Dénes Schmera

Learn More
Spatial graphs in landscape ecology and conservation have emerged recently as a powerful methodology to model patterns in the topology and connectivity of habitat patches (structural connectivity) and the movement of genes, individuals or populations among these patches (potential functional connectivity). Most spatial graph’s applications to date have been(More)
Human-induced reductions in species richness might alter the quality of ecosystem services when the remaining species are not able to substitute the functions provided by extirpated species. We examined how human disturbances (nutrient enrichment, land use intensification, instream habitat degradation and the presence of alien species) influence the species(More)
The spread of alien molluscs is a serious threat to native biodiversity in fresh waters. Alien freshwater molluscs may deplete the resources of native species and alter the physical structure of the habitat through their shell mass. These changes might have both positive and negative effects on native community members. We investigated the native(More)
Traits-based community analyses are receiving increasing attention. However, consistent interpretation of empirical results and ecological understanding in stream ecology are limited by ambiguous terminology. Furthermore, the measurement scales used to analyze trait data, especially ordinal-scale data, are often inappropriately applied. We identify and(More)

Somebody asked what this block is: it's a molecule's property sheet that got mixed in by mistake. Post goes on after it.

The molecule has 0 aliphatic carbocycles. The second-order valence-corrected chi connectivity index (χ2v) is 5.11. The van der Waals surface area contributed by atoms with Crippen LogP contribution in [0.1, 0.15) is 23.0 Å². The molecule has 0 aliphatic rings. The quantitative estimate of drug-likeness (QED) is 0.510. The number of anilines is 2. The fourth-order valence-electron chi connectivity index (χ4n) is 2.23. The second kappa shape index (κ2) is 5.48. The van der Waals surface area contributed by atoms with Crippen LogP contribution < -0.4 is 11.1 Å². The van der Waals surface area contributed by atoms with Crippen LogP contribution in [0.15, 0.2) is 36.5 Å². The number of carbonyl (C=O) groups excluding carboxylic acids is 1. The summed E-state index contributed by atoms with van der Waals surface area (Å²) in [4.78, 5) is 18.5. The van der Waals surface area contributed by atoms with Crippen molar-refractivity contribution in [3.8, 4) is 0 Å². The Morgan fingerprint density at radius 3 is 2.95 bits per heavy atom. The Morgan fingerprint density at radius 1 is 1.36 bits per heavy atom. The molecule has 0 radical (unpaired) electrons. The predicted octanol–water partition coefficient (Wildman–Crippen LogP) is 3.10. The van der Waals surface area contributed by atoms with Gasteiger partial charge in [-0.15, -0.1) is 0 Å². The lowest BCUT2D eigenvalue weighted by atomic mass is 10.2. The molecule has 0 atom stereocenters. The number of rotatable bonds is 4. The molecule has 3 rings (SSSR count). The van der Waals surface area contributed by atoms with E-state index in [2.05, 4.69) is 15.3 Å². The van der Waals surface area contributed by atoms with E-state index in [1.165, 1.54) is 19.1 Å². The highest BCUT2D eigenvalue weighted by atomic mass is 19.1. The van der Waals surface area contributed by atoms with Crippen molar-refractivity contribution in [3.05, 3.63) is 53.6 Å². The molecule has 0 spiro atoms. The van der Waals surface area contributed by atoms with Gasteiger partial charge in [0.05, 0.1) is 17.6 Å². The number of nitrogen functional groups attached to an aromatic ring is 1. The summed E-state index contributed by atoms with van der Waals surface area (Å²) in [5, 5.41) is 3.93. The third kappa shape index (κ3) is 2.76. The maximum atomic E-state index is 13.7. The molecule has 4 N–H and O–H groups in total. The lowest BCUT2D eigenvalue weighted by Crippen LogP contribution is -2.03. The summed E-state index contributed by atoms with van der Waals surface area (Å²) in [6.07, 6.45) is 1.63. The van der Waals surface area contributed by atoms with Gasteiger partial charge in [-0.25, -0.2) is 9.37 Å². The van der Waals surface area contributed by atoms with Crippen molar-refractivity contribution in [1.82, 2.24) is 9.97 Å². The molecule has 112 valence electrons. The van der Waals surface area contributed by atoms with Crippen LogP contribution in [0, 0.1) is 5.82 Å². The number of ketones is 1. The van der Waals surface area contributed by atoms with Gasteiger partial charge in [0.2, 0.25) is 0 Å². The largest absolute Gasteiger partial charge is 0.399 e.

Sperm size and quality are key factors for fertilization success. There is increasing empirical evidence demonstrating that sperm form and function are influenced by selective pressures. Theoretical models predict that sperm competition could favour the evolution of longer sperm. In hermaphrodites, self-fertilizing species are expected to have shorter sperm(More)
Although several studies have examined the functional diversity of freshwater macroinvertebrates, the variety of methodologies combined with the absence of a synthetic review make our understanding of this field incomplete. Therefore, we reviewed the current methodology for assessing functional diversity in freshwater macroinvertebrate research. Our review(More)
Headwater stream macroinvertebrates play an important role in processing allochthonous leaf litter, which suggests that bottom-up forces control macroinvertebrates. However, because larvae of stream-breeding salamanders are predators of macroinvertebrates and are abundant consumers in these ecosystems, macroinvertebrates in fishless headwater streams might(More)
  • 1